Much of the thrust behind the growing fossil fuel divestment movement is the idea that it's a moral imperative and a matter of mission integrity. But there’s also an argument that such shifts will yield higher investment returns. If that case sticks, it might be just what it takes to move massive targets like the Gates Foundation.
The fossil fuel divestment movement is on a roll lately, piling up small-to-mid-sized colleges, churches, municipalities and foundations. While big foundations are still resisting, we’ve even seen a shift in policy for Hewlett Foundation, which has quietly elected to “refrain from future investments in private partnerships primarily involved in oil and gas drilling.” Getting there.
But there are some white whales in the campaign to get organizations to cut loose their investments in fossil fuel companies—those organizations so big that their enlistment would mark a seismic shift. On the foundation front, those targets are the Gates Foundation and the U.K.’s Wellcome Trust, with combined assets equivalent to around $70 billion.
The two foundations have resisted the concept of divestment. While they acknowledge the importance of combating climate change (both are primarily devoted to health) they don’t accept divestment as the right approach to doing so, or something that serves their missions. Much of the reluctance to divestment is that it would undermine financial stability.
And yet, there are signs, at least in the short term, that doing so would be financially smart—with Gates even making big changes to its stock holdings without fanfare. These trends could be what it really takes to get such outfits to budge.
We’ve written about the divestment movement since the early days, predicting that this is something that will eventually be accepted convention, much like the common practice of screening out investments in tobacco. But a big part of our reasoning, and a big argument the campaign has made, is roughly that organizations with missions for improving the world can’t publicly buy into an industry that is hurting it.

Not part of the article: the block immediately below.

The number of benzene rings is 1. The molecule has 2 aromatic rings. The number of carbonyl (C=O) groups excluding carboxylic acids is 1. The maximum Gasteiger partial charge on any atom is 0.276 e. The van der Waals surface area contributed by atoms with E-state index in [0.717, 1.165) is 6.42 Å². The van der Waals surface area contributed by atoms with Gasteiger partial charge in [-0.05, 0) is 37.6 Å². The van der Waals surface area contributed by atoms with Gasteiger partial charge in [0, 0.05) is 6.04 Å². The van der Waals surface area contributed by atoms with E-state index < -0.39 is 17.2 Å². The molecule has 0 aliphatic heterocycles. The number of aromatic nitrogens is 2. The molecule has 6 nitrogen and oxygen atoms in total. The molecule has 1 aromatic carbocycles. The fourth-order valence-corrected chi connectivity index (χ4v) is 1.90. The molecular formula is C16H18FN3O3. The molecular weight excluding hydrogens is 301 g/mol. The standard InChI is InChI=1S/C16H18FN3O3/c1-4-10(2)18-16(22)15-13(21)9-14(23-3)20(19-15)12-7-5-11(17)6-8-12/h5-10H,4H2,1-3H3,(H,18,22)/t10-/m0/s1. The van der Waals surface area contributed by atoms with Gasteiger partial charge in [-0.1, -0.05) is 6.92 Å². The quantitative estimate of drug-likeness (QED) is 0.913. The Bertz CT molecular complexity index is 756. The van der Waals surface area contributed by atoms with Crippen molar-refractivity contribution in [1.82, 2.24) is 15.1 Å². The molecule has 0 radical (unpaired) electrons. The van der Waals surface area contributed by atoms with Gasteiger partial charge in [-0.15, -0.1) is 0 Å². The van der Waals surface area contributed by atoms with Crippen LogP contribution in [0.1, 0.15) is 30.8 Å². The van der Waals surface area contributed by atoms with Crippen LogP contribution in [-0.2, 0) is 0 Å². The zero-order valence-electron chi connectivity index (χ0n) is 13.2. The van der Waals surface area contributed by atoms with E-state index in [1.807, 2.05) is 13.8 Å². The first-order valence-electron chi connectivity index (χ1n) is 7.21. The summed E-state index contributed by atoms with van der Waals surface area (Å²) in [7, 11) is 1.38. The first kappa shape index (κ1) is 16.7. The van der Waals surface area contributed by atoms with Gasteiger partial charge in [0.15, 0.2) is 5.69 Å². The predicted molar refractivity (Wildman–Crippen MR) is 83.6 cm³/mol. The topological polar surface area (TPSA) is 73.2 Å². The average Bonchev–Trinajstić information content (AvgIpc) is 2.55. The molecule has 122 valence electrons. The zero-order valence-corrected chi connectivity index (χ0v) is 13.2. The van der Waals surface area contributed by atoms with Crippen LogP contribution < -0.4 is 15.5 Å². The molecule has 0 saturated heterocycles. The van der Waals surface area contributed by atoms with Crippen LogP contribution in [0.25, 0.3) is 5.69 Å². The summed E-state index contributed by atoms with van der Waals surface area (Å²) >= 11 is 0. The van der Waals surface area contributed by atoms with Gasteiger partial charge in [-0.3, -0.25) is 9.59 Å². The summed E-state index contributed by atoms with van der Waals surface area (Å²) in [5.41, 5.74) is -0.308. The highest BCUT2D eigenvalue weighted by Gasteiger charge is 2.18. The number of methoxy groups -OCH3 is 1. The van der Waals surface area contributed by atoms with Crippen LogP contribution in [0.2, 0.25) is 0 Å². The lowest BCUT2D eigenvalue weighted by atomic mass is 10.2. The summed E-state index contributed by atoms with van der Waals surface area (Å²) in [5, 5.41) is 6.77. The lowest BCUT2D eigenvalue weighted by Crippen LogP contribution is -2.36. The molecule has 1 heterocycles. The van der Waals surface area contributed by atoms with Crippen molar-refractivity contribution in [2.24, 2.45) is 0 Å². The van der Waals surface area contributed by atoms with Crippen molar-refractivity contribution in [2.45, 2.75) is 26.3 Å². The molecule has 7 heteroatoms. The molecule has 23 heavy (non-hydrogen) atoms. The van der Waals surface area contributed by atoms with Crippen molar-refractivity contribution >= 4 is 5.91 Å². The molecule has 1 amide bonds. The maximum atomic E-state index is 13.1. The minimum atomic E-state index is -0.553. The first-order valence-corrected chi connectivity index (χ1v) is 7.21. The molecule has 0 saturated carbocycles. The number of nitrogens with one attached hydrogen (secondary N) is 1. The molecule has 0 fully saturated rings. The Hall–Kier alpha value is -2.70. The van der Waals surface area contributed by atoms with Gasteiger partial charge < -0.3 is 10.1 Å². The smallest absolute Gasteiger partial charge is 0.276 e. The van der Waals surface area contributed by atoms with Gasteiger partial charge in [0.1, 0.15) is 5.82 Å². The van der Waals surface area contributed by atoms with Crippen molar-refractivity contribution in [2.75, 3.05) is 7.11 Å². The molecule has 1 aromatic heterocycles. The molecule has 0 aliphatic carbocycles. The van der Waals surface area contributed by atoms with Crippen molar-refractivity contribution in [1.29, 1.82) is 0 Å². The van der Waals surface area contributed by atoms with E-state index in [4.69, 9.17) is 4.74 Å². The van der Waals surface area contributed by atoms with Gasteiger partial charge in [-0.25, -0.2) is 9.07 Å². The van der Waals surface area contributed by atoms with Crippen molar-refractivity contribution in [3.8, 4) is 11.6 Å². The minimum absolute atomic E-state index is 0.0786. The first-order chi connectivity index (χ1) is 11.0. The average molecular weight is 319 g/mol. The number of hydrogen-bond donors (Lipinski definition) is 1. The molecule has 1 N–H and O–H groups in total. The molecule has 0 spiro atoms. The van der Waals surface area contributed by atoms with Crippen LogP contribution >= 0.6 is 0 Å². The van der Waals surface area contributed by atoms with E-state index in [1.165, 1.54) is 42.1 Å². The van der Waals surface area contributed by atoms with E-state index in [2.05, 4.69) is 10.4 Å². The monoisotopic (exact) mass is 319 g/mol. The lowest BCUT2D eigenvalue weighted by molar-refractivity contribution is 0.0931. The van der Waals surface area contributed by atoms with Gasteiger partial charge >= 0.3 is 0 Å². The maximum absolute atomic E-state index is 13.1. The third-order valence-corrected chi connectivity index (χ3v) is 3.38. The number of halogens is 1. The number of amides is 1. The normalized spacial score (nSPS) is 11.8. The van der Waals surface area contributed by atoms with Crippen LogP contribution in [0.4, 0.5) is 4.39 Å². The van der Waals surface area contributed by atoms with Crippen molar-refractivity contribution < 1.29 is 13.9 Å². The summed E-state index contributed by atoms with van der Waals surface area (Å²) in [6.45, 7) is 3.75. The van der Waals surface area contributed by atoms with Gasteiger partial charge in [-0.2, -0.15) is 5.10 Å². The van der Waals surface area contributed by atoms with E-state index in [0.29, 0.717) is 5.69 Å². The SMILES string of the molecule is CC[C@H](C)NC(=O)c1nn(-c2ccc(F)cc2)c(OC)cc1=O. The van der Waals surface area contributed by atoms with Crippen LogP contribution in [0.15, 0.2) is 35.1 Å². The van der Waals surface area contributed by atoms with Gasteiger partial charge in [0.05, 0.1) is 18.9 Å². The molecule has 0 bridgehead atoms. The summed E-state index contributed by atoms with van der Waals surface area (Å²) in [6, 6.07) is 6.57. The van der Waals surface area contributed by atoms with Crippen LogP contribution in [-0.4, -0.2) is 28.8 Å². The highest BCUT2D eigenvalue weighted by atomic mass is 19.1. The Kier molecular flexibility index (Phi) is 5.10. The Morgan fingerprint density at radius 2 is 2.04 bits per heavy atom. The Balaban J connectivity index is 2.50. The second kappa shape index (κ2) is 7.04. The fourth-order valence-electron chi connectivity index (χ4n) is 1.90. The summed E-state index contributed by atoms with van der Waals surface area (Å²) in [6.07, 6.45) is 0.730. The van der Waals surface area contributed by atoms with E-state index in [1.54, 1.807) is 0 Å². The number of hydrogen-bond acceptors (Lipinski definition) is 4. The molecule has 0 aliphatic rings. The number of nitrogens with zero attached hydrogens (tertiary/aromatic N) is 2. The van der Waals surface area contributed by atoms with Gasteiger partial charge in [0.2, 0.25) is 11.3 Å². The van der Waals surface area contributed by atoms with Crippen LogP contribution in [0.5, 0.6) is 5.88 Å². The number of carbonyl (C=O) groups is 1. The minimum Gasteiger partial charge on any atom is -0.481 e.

There’s also a somewhat philosophical argument about fossil fuel stock value. If the product in question can’t be accessed and burned without causing catastrophic damage, in reality, the stocks are actually worthless.
The argument that fossil fuels are simply a bad investment may be panning out sooner than later. The Guardian recently reported on analysis of the holdings of 14 major investment funds, most of which would have made more money had they replaced fossil fuel investments with those in green companies back in 2012. Gates, in particular, would have $1.9 billion more in the bank, the report found. (The Guardian is running a divestment campaign that focuses on Gates and Wellcome.)
Even more interesting is a recent analysis by the Seattle Times of Gates’ latest tax filings, which found that the foundation is, in fact, ditching investments in fossil fuel companies. The trust that handles Gates’ investments dropped holdings in such companies from $1.4 billion in 2013 to $475 million in 2014.
This raises a few new questions in the divestment saga.
First, are we talking about some kind of blip in the markets or an omen of a future economic reality? An economist in the Times story pointed out there are likely lots of investment funds dropping energy investments right now, but that's because of a short-term drop in oil prices and stock value. But maybe it's the start of a rocky road ahead for the oil and gas industry, as activists predict.
Second, is the Gates Foundation backing away from its fossil fuel stocks for purely economic reasons, or is there some element of response to public pressure or sense of moral obligation?
Maybe it's a little from column A and a little from column B. Campaigners for divestment would no doubt prefer a public proclamation and ideological statement of support. But whether these shifts are principled or practical, short term or long term, they're adding volume to the drumbeat that the fossil fuel industry is a sinking ship—kind of like real estate in Miami Beach.
Stephen Heintz, president of the Rockefeller Brothers Fund, invoked the long-term picture when that foundation announced its historic divestment move last year. “John D. Rockefeller, the founder of Standard Oil, moved America out of whale oil and into petroleum,” said Heintz. “We are quite convinced that if he were alive today, as an astute businessman looking out to the future, he would be moving out of fossil fuels and investing in clean, renewable energy.”